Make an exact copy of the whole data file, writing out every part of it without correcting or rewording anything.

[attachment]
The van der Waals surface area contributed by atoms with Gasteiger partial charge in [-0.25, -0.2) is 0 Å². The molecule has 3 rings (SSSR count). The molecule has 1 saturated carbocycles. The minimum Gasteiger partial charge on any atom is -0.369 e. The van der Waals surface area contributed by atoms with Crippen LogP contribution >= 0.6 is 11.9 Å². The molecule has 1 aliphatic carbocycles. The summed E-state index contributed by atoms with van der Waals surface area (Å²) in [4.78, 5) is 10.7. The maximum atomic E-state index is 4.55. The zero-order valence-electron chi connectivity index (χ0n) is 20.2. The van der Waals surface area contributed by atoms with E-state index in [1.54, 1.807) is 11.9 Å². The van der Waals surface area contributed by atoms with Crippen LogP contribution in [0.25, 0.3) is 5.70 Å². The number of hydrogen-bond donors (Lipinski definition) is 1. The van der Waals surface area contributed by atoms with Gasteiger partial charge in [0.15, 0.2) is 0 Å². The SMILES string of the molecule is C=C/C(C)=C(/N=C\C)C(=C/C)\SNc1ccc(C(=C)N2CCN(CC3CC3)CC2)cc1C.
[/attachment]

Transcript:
The van der Waals surface area contributed by atoms with Gasteiger partial charge in [-0.25, -0.2) is 0 Å². The molecule has 3 rings (SSSR count). The molecule has 1 saturated carbocycles. The minimum Gasteiger partial charge on any atom is -0.369 e. The van der Waals surface area contributed by atoms with Crippen LogP contribution >= 0.6 is 11.9 Å². The molecule has 1 aliphatic carbocycles. The summed E-state index contributed by atoms with van der Waals surface area (Å²) in [4.78, 5) is 10.7. The maximum atomic E-state index is 4.55. The zero-order valence-electron chi connectivity index (χ0n) is 20.2. The van der Waals surface area contributed by atoms with E-state index in [1.54, 1.807) is 11.9 Å². The van der Waals surface area contributed by atoms with Crippen LogP contribution in [0.25, 0.3) is 5.70 Å². The number of hydrogen-bond donors (Lipinski definition) is 1. The van der Waals surface area contributed by atoms with Gasteiger partial charge in [0.15, 0.2) is 0 Å². The SMILES string of the molecule is C=C/C(C)=C(/N=C\C)C(=C/C)\SNc1ccc(C(=C)N2CCN(CC3CC3)CC2)cc1C.